Wednesday, May 1, 2019

A follow-up operating session

A month or so ago, I hosted three operating sessions on my layout for the San Francisco Bay Area operating weekend, BayRails VIII (I described some of the aspects of those sessions in a previous post, which can be found at: ).
     I had introduced a number of new details in my sessions for BayRails, and naturally discovered also some problems, and wanted to follow up with session changes to reflect lessons learned. The perfect occasion was a visit by New Zealander Paul Hobbs and Canadian Greg Madsen, for whom I arranged a session on April 29. I added a preliminary session on April 28.
     As I had hoped they would, the sessions ran smoothly with the BayRails additions. One of my Frog Juicers had a loose wire, causing intermittent problems, but of course readily fixed — after the session. Otherwise, what I had designed for the operating patterns worked.
     Shown below are Paul (at left) and Greg, working in this photo at Ballard on my layout. At this point, Greg was the conductor and was managing the waybills for the local switching, while Paul was engineer.

     The two local operators who filled out the crew of four were Jim Radkey and Chuck Hakkarinen, whom you see below at Shumala. At this point, Jim (at left) was the conductor and Chuck was acting as engineer, as they organized the switching work before the arrival of the Guadalupe Local to exchange blocks of cars to and from the branch.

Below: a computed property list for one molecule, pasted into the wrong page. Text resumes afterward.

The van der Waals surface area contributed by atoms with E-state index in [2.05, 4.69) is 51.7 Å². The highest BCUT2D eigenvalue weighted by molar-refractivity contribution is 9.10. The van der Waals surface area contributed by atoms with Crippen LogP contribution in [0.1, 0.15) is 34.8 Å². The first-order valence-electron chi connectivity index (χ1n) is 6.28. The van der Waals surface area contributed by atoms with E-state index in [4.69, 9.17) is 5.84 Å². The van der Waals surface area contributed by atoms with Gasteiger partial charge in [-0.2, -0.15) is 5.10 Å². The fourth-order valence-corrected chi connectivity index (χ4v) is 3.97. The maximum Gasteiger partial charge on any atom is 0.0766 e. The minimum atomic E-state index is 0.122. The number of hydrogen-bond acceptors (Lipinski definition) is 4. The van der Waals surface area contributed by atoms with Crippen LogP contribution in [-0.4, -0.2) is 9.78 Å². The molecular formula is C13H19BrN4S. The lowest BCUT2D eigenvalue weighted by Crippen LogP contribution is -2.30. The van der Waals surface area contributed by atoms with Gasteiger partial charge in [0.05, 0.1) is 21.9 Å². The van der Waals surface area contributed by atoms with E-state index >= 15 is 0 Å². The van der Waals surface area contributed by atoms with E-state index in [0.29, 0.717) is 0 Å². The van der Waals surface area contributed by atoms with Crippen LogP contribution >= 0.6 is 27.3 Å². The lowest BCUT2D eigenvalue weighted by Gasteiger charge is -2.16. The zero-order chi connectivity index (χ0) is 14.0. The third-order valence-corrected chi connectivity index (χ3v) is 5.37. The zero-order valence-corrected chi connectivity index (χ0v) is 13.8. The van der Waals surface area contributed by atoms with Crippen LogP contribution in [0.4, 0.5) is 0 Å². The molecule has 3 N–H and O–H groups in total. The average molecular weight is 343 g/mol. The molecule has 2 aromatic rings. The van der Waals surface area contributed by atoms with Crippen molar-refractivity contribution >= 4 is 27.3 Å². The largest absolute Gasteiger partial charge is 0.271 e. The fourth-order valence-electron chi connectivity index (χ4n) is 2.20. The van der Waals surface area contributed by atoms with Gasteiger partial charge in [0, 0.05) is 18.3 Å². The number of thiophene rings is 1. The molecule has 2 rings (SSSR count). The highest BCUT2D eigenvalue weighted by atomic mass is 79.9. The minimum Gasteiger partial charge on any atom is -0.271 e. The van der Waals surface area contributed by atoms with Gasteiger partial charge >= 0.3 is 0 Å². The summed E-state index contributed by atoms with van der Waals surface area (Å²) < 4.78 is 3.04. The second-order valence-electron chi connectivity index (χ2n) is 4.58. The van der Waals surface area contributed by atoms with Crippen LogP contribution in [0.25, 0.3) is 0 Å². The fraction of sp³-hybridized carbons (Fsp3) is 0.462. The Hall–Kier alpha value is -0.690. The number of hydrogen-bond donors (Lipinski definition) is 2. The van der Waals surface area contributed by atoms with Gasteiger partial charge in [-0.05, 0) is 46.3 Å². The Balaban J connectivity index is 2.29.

This was the 48th session on the current version of this layout, and overall it went well. The corrections I made to the operating patterns after BayRails worked as I wanted them to, and most important of all, the visiting operators had a good time. That’s what it’s all about, for my money.
Tony Thompson


  1. Could you say something more about the operating changes that you made after the BayRails sessions?

  2. One was to try blocking the Santa Rosalia Local to speed up the crew's work. I also changed the way the agents' messages were worded, for better clarity. Both seemed like good ideas.
    Tony Thompson